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This page is written by the game's inventor, Charles Gilman.

Half Nearlydouble Chess and offshoots

This page's main variant is not quite the "making a change and undoing it again" that the title suggests. The "Half" refers to John Groeneman's Half Chess concentrating the power of the FIDE first rank into a 4-file board with no Pawns, and the "Nearlydouble" to my own Nearlydouble Chess putting twice usual numbers of capturable pieces on a board with nearly twice the usual squares. The net result of combining these is still no Pawns, twice nothing being nothing, but as many of the rest as in Nearlydouble Chess. The closest non-prime to half of Nearlydouble's 121 squares is 60, and as each army has 15 pieces the best dimensions are 5x12 with 3-rank camps. This retains Nearlydouble's pattern of two symmetrically-placed Bishops on each square colour and slightly lessens the Half Chess limit on Bishop move lengths. That is the main variant here.

Having devised this board I wondered what other games might suit it, naming each to indicate some form of "undoing". A standard army minus a Pawn also has 15 pieces, but how could I arrange just 2 Bishops aside? Glinski's and McCooey's hex games gave the answer of arranging bound pieces along the middle file with the mixed couple either side. At the time of posting I thought that I had seen a previous square-cell variant influencing me, and I have now located two: Triangle Chess and Balbo's Chess. I term the resulting game UNHEXED CHESS. The Knighted-piece army of many 10-file games, but with Pawns halved, again has 15 pieces. This has the complication of an extra piece with a Rook move, and such pieces are best kept to the back rank, so I place Bishops asymmetrically. This variant I modestly term UNGRAND CHESS in reference to some of the most recent 10-filers.

Any pair of opposing armies from my 125% variants may of course be used on this board. For these I prefix UNCROSSED to the name of the original 2-player game. Conversely 125% variants can use four Half ND, Unhexed, or Ungrand armies. Since hearing of Okisaki Shogi I have added an Okisaki version of Uncrossed Shogi, including Rookrankers and Knights as well as a Queen. Finally different - but not too different - armies can be deployed against each other. Combinations such as Uncrossed Shogi versus Unhexed Chess come closer than most attempts to meeting the desire, evident in the likes of WW2 Chess, to pit FIDE and Shogi armies against each other on equal terms.


Half Nearlydouble Chess

Unhexed Chess

Ungrand Chess

Uncrossed Shogi

Uncrossed Xiang Qi

Okisaki Uncrossed Shogi

Uncrossed Shogi versus Unhexed Chess

Okisaki Uncrossed Shogi versus Half ND

Okisaki Uncrossed Shogi versus Ungrand Chess


Pieces are as in the original games.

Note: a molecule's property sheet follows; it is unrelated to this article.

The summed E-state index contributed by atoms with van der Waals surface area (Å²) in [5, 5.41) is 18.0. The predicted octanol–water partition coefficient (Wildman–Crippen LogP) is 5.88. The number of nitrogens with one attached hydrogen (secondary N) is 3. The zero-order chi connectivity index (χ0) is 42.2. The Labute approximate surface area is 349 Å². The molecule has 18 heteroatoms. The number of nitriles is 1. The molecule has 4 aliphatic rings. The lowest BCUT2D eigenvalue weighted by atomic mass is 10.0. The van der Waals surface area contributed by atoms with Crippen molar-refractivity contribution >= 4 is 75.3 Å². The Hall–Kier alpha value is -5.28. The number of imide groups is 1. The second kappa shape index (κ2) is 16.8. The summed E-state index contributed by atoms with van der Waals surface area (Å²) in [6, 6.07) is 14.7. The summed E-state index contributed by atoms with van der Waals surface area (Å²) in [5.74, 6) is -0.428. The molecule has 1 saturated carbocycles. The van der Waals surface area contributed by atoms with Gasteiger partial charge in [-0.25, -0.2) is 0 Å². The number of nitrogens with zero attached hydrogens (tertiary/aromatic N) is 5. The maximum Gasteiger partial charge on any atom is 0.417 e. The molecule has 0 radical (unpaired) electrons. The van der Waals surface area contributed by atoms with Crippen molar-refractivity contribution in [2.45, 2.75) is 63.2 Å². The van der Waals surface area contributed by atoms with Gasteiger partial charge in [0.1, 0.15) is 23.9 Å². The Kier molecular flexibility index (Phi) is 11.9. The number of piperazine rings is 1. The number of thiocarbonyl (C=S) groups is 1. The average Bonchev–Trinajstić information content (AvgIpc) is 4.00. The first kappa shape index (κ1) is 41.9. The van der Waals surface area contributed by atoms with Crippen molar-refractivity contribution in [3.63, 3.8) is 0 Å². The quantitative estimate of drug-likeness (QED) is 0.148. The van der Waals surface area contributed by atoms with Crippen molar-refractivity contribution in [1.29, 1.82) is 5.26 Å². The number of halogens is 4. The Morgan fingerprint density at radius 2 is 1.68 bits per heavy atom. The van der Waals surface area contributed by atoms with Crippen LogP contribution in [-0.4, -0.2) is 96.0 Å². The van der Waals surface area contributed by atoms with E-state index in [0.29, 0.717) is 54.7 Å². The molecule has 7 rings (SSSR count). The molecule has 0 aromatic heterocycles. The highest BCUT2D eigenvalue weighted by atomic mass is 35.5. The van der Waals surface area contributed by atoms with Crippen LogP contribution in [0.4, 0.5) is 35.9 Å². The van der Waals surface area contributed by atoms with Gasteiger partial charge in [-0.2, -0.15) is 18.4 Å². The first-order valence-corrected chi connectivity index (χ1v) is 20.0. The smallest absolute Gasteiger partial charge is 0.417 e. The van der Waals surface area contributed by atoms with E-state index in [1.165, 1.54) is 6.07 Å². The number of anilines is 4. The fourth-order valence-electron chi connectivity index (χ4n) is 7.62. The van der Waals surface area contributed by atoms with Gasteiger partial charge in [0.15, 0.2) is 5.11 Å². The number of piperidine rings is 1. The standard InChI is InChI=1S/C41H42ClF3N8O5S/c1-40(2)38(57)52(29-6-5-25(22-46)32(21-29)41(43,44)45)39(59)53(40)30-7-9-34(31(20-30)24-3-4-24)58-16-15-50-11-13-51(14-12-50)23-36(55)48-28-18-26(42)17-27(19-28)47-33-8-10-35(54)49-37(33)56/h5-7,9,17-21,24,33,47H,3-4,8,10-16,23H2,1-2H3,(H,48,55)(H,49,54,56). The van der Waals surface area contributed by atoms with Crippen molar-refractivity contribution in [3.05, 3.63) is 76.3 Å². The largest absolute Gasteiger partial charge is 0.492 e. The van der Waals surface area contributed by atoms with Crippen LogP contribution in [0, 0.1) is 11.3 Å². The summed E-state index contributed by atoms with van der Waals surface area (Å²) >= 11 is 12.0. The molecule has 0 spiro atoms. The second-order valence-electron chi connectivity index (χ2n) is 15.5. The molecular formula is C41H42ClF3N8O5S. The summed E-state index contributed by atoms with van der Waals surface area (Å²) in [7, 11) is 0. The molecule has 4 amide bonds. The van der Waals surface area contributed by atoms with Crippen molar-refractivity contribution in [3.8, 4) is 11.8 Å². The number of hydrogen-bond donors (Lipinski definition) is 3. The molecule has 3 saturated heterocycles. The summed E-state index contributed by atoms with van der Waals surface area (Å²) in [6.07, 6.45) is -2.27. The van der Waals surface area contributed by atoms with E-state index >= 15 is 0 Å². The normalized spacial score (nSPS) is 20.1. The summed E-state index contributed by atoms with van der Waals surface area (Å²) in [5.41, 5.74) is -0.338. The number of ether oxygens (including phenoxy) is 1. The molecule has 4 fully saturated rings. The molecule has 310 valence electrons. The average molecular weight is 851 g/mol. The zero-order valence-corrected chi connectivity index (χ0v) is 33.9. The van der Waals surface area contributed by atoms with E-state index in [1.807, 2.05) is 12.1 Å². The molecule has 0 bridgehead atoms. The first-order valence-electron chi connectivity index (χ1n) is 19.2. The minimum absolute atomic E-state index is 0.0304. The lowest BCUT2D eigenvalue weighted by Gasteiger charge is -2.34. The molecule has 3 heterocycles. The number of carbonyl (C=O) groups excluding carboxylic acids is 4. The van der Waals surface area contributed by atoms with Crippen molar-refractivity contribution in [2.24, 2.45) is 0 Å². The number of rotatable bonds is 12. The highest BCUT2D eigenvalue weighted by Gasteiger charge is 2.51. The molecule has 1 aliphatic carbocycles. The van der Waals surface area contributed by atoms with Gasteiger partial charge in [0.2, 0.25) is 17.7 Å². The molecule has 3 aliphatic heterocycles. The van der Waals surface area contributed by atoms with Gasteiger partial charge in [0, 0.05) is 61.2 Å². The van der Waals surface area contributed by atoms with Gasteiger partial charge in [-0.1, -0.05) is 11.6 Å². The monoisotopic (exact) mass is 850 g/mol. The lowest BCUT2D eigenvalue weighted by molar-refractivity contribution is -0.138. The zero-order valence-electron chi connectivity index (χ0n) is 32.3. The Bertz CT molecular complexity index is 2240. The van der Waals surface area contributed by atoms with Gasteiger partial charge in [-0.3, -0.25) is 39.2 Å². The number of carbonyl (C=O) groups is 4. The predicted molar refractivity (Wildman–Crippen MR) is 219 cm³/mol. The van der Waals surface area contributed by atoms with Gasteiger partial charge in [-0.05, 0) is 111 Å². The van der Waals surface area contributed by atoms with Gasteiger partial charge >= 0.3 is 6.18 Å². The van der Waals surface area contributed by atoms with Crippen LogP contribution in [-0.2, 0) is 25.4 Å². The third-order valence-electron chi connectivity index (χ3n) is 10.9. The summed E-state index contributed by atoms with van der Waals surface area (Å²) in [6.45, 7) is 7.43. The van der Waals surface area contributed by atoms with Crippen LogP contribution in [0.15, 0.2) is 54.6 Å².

Pawns in Unhexed and Ungrand have an optional initial double-step noncapturing move. Those starting on the second rank can postpone it to their second move if they do not use it for their first. Enemy Pawns can immediately capture them En Passant as if they had made only the single step. Promotion is optional on moving into or within the enemy camp (the trek to promotion being so long otherwise) and compulsory on reaching the far rank. A promoted Pawn cannot be promoted any further.

Pieces in Uncrossed Shogi can be promoted as per standard Shogi on entering, moving within, or leaving the enemy camp. Captured pieces can return to the board in unpromoted form, on a square whence they have an unpromoted move, in place of a normal move.

In Uncrossed Xiang Qi, the border of the sixth and seventh ranks serves as River for both players. Elephants cannot cross it, and Points crossing it gain a single-step move sideways. The Fortress to which the General and Ferzes are confined remains the first three squares of the middle three files. Opposing Generals may not share a file without an intervening piece.

In mixed variants, each army follows its own game's rules.

In Uncrossed Shogi versus Unhexed the differential in piece numbers is reduced compared to the two standard games, so I decided to make return from capture player-dependent rather than piece-dependent. On the other hand bringing Chess pieces into the Shogi army might bias the game too much to them, so I decided that pieces should return as their positional equivalents - Pawns as Points, Rooks and Knights minus ¾ of their moves, Bishops as Silvers, and Queens as Golds. Nothing returns as a Bishop or Rook. Promoted Pawns are treated as whatever they are promoted to. Shogi pieces captured by the Unhexed army are lost from the game. Okisaki Uncrossed Shogi versus either Half ND or Ungrand follows the same rules, the latter interpreting the Cardinal and Marshal in the Catholic Bishogi way, returning as the Shogi Bishop and Rook. Uncrossed Shogi (non-Okisaki) versus Half ND has pieces returning as themselves, the latter army being so much stronger. Uncrossed XQ versus Uncrossed Shogi has piece-dependent returns as the XQ army is the weaker one, Shogi pieces returning as themselves whoever captured them.

Check, Checkmate, and Stalemate are as usual.

This 'user submitted' page is a collaboration between the posting user and the Chess Variant Pages. Registered contributors to the Chess Variant Pages have the ability to post their own works, subject to review and editing by the Chess Variant Pages Editorial Staff.

By Charles Gilman.
Web page created: 2009-05-16. Web page last updated: 2016-03-31